Hall unburies powerful stories in Wake: The Hidden History of Women-Led Slave Revolts (Simon & Schuster, June).

Why did you decide to turn your research into a comic?

I think graphic novels or the comics medium can do some things that other mediums can’t do. There’s this way that the reader becomes really an active participant in the medium. Writing it this way allowed me to move back and forth between memoir and history and historiography. And finding [collaborator] Hugo Martínez, that was just sheer luck. Hugo was working as a pedicab driver, drawing comics on the side. I had tried working with different artists—but with Hugo, it clicked. So that’s how he went from pedicab driver to full-time artist.

You imagine the lives of the women represented. What was truth, what was fiction, and how do you understand those definitions?

So, as a historian, it was really important to me that people understood what we 100% knew for a fact happened and what was a very careful use of historical imagination. But even then, every single tiny piece of those instances was researched, down to burial practices, what people wore, how people communicated with each other. So it’s not just, “Oh, I’m going to just make something up.” Every piece of that is connected to historical research. We actually uncover history through discovering primary sources. We access slave ship captain’s logs, slave ship surgeon’s logs, insurance policies, regulations for the Royal African company, court documents, church records, any kind of criminal proceedings. Doing this kind of history, especially of enslaved black woman, requires you to dig deep and read against the grain.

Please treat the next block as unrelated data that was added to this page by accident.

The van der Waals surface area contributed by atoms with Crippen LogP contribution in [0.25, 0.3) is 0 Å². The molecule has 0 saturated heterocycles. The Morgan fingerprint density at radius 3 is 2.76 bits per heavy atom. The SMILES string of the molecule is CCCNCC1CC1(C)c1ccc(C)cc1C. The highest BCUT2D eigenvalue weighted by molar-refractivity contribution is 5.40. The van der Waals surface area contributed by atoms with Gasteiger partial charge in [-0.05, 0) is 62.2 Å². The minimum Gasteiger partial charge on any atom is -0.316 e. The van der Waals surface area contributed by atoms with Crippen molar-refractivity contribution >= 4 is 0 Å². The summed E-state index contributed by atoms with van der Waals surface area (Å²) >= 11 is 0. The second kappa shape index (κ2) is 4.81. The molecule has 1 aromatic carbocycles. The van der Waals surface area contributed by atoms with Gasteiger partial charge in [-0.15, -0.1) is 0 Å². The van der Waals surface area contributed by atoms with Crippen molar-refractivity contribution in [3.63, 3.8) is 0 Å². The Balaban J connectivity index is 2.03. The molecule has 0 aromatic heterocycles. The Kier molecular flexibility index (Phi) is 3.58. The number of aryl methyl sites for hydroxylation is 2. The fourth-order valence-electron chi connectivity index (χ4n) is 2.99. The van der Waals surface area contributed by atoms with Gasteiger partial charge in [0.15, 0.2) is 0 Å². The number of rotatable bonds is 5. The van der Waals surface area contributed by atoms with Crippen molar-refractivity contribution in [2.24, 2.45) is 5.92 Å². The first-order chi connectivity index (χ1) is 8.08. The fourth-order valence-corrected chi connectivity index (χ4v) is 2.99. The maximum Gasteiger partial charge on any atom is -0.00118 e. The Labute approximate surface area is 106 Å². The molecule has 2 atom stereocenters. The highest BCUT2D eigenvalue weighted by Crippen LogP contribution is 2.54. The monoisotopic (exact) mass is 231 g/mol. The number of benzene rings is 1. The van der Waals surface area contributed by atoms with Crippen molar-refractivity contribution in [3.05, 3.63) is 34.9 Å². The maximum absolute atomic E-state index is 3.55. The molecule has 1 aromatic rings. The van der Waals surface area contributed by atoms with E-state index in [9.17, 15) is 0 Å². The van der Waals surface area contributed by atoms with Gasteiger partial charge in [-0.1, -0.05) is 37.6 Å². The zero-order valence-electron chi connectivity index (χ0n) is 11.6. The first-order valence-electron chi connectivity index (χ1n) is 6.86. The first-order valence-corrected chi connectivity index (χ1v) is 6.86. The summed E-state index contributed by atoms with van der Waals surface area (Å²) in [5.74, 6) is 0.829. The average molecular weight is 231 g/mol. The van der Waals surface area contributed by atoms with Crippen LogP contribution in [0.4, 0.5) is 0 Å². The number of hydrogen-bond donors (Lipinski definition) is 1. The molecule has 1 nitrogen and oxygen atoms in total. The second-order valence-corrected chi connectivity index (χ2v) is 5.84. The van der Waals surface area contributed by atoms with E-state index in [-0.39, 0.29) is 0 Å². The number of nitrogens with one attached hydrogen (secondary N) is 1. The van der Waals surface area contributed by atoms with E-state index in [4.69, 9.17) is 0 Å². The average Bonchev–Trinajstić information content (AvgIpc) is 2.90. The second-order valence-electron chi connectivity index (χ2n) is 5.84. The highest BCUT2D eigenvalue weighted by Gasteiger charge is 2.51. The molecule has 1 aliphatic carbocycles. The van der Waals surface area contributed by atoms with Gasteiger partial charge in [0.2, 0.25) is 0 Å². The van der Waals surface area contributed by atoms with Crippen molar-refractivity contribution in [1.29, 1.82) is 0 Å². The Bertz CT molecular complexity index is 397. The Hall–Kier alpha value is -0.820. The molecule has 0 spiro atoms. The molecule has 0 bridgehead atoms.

How does this work speak to the current climate and the Black Lives Matter movement?

The issue of police killing Black people in America is evergreen. In fact, policing came out of slave patrols. I’ve heard people say, “Oh, this book is so timely” because of what happened in 2020; this book would have always been timely. I think we’re not going to understand what has been happening this year without understanding the history of slavery, and there needs to be a massive truth and reconciliation process in the United States because, here, forgetting history is like a national pastime.

That’s part of the reason why I am a JD PhD writing graphic novels. Trying to teach the history, I kept getting fired. I worked at different high schools and got fired three different times, all because of race issues. And that’s when I said I’m not working in systems of white supremacy anymore. But I needed to come up with a way to do what I feel called to do, and so this journey happened.